Is Donald Trump’s Position on Immigration Based on Libertarian Principles?
Based on his public policy statements, it seems likely that Donald Trump would not know a libertarian principle if one came up and bit him on his nonaggression axiom. I suspect he would not know Hayek from a hole in the ground.
But is it possible that his position could be consonant with libertarian principles? Can we make a libertarian argument for immigration restrictions and border control?
Libertarians have, over the years, taken a variety of views on the subject. In today’s libertarian mainstream (if there is such a thing), however, there appear to be two dominant views:
Position 1: Border control + unlimited legal immigration
Libertarians hold that people, capital, labor, and ideas should all enjoy freedom of movement. Controls on immigration, insofar as they restrict the movement of people, are a violation of that freedom of movement. However, given that it is also the role of even the most minarchist government to protect the citizens who empower that government, many hold that the state can and should maintain and control borders to prevent criminals and enemies from entering the country.
Position 2: Open borders
Some libertarians argue that government enforcement of borders not only restricts the free movement of people, it also involves the initiation of force and, as such, is a violation of the nonaggression principle. In order to prevent this violation, borders must be open. Some further argue that the state itself is illegitimate, and thus borders are artificial barriers between people and should not exist at all.
As I have argued elsewhere, the nonaggression principle (which states that it is morally wrong for one person to initiate force against another) on its own may not be the ideal way to frame the core operating principle of libertarianism. The focus should be less on the force itself and more on the purpose of the force. In my view, the core principle should be stated thusly: force is only legitimate when it serves the purpose of protecting rights. Protecting human freedom (and all the rights concomitant therewith) is generally held to be the libertarian’s primary goal.1 Thus, our core operating axiom should focus on rights.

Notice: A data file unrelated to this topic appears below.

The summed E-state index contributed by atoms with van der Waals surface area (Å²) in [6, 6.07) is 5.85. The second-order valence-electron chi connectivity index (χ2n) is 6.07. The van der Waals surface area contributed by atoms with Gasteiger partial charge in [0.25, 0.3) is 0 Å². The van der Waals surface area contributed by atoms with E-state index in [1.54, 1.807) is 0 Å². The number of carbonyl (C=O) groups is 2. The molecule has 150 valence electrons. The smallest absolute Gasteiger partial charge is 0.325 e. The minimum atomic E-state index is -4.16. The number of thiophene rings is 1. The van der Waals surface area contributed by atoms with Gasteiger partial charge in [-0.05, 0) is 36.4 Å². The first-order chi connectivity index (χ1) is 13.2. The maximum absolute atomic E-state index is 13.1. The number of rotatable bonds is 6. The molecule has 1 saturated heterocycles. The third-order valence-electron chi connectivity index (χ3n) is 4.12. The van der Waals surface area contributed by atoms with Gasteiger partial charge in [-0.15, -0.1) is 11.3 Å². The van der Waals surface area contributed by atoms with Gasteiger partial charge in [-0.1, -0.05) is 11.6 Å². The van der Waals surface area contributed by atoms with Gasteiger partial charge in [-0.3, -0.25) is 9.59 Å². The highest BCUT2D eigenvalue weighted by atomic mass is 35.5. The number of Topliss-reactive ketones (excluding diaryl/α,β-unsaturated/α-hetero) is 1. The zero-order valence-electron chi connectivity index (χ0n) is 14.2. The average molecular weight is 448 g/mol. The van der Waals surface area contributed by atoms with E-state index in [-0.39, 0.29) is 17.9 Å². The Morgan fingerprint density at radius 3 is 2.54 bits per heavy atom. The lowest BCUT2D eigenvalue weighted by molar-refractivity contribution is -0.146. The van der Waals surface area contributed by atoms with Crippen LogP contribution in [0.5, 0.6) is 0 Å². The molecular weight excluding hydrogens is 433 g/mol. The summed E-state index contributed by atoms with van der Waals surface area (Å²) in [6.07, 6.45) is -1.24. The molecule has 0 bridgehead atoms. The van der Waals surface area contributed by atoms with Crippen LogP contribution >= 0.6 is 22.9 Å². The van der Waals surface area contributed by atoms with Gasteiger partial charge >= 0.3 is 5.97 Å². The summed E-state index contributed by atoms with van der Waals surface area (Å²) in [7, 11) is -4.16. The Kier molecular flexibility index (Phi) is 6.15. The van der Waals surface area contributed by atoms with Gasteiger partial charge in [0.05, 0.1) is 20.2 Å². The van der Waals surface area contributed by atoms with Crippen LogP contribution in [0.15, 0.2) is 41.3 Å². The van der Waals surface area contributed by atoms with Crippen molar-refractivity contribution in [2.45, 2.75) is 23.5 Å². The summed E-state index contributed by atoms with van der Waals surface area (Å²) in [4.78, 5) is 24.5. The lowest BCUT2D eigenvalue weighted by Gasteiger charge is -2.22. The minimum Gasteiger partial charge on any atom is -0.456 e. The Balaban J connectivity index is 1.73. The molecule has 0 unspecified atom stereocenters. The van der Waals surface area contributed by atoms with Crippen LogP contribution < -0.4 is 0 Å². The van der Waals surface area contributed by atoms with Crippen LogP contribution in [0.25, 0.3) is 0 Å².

And when analyzing questions of immigration—To what degree do we restrict it? How do we control our borders? Should we even have borders at all?—we should look at it all in terms of human rights.
#1: Social Contract
Whose rights are we protecting?
Human beings almost never exist in isolation. We want and need to associate with others. And it is our right to do so. We have the right to gather in groups—based on kinship, fellow feeling, shared beliefs, mutual goals, or for whatever reason we wish—free from the interference of the state or any outside entity. If we wish to formalize that association, we may do so. We can combine our right to association with our right to engage in voluntary commerce and form a business entity. We can also formalize an association for broader community-based goals through our right to mutually agree to a social contract.
Some people scoff at phrases like “social contract” and “state of nature,” suggesting that when it comes to the formation of nation states, these are purely artificial constructs with no real-world application. Setting aside for the moment that these concepts, even as artificial constructs, have proved both useful and seminal in producing the philosophies of the Enlightenment, the American Revolution, and the libertarian and conservatives principles that have sprung therefrom . . . they also can and do apply in the real world . . .